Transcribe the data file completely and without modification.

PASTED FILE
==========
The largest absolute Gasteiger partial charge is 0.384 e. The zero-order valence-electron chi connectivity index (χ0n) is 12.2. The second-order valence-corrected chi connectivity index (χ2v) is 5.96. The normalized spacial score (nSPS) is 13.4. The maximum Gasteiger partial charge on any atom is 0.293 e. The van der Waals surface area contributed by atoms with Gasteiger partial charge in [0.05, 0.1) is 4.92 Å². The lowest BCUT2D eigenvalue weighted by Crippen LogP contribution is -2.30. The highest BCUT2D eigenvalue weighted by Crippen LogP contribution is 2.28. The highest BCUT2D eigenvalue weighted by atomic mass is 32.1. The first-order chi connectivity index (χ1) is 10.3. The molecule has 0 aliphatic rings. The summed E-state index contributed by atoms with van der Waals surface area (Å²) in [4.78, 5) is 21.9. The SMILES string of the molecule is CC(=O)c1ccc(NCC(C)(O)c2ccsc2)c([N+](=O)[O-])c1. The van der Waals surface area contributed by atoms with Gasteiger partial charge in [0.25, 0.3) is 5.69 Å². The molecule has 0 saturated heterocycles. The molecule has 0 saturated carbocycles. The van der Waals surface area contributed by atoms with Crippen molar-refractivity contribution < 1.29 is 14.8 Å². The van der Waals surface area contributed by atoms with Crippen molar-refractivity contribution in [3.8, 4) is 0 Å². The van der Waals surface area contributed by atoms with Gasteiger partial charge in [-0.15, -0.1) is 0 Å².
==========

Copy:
The largest absolute Gasteiger partial charge is 0.384 e. The zero-order valence-electron chi connectivity index (χ0n) is 12.2. The second-order valence-corrected chi connectivity index (χ2v) is 5.96. The normalized spacial score (nSPS) is 13.4. The maximum Gasteiger partial charge on any atom is 0.293 e. The van der Waals surface area contributed by atoms with Gasteiger partial charge in [0.05, 0.1) is 4.92 Å². The lowest BCUT2D eigenvalue weighted by Crippen LogP contribution is -2.30. The highest BCUT2D eigenvalue weighted by Crippen LogP contribution is 2.28. The highest BCUT2D eigenvalue weighted by atomic mass is 32.1. The first-order chi connectivity index (χ1) is 10.3. The molecule has 0 aliphatic rings. The summed E-state index contributed by atoms with van der Waals surface area (Å²) in [4.78, 5) is 21.9. The SMILES string of the molecule is CC(=O)c1ccc(NCC(C)(O)c2ccsc2)c([N+](=O)[O-])c1. The van der Waals surface area contributed by atoms with Gasteiger partial charge in [0.25, 0.3) is 5.69 Å². The molecule has 0 saturated heterocycles. The molecule has 0 saturated carbocycles. The van der Waals surface area contributed by atoms with Crippen molar-refractivity contribution < 1.29 is 14.8 Å². The van der Waals surface area contributed by atoms with Crippen molar-refractivity contribution in [3.8, 4) is 0 Å². The van der Waals surface area contributed by atoms with Gasteiger partial charge in [-0.15, -0.1) is 0 Å².